and Water Conservation District's tree-planting program.
     
Randy Lanski has been honored as the Michigan Education Tree Farmer of
the Year by the Michigan State Association of Soil and Water
Conservation Districts (SWCD).  He has also been the Alcona County
Conservationist of the Year for the Alcona SWCD, was the 1997 North
Central Region Outstanding Tree Farmer of the Year, and was the national
runner-up for the Outstanding Tree Farmer of the Year Award from the
American Forest Foundation.
     
Previous NWCA Winners
     
The Great Lakes-Big Rivers Region has successfully nominated a number of 
partners for this prestigious award.  Previous winners honored from this
Region are:
     
1997: Fergus Falls Fish and Game Club, Minnesota, Regional Group Winner;
David M. Jacobson, Sauk Centre, Minnesota, Regional Individual Winner;
and Bill Daub, Hudson, Michigan, Regional Individual Runner-up.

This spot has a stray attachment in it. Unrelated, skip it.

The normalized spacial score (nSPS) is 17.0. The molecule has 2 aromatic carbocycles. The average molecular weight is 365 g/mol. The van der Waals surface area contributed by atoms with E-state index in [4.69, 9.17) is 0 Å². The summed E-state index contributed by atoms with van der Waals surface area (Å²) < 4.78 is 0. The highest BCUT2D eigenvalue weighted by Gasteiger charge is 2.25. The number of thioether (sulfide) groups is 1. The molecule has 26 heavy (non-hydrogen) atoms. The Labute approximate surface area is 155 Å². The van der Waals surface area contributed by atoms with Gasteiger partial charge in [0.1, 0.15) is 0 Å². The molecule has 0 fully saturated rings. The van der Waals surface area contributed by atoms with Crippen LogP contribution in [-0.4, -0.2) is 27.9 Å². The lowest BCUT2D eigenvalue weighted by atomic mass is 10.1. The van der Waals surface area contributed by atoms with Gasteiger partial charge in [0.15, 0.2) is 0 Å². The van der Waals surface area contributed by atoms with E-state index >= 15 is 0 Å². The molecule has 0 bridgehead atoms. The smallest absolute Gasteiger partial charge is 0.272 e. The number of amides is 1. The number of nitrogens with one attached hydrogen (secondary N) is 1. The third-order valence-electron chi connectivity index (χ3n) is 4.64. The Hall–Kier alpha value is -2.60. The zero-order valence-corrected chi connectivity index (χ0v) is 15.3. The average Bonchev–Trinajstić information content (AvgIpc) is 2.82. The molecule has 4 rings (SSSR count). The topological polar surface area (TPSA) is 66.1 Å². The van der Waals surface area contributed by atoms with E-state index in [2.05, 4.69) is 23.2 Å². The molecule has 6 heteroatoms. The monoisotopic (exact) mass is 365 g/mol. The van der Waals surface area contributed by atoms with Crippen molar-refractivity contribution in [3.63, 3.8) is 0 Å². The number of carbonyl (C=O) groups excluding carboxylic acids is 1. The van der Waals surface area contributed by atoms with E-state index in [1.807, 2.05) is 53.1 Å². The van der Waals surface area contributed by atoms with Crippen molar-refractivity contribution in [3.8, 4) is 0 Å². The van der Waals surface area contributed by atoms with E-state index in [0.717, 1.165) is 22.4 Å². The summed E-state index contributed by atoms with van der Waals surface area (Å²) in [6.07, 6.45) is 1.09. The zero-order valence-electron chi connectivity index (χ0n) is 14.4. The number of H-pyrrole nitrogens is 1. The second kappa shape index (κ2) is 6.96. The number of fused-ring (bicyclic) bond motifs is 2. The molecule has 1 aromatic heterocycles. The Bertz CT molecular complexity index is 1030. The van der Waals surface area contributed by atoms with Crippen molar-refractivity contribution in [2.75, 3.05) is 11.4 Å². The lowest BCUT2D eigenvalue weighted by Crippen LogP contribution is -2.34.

1996: Red Lake Nation, Red Lake, Minnesota, National Group Runner-up;
Chuck Bauer, Evansville, Indiana, Regional Individual Winner; and Dr.
Roger Strand, New London, Minnesota, Regional Individual Runner-up.
     
1995: Wildlife Forever, Minneapolis, National Group Winner; Northern
Indiana Public Service Company Industries (NIPSCO), Hammond, Indiana,
Regional Group Winner; Heartland Gobblers Chapter of the National Wild
Turkey Federation, Poplar Bluff, Missouri, Regional Group Runner-up.
     
1994: Pheasants Forever, St. Paul, National Group Winner; Wisconsin
Waterfowl Association, Milwaukee, Regional Group Winner.
     
1993: Minnesota Waterfowl Association, Minneapolis, National Group
Runner-up; Iowa Natural Heritage Foundation, Regional Group Winner.
     
1992: Waterfowl USA, Northwest Indiana Chapter, Griffith, Indiana,
Regional Group Winner.
     
1991: Ray McCormick, Vincennes, Indiana, Regional Individual Winner;
Citizens Committee to Save the Cache River, Inc., Perks, Illinois,
Regional Group Winner.
     
For more information on the National Wetlands Conservation Award program
or the Partners for Fish and Wildlife program, contact Steve Kufrin,
Regional Private Funds Coordinator in the Twin Cities, at 612-713-5447.
For the hearing disabled, call the Minnesota Relay Service at
1-800-627-3529.
     
                              -FWS-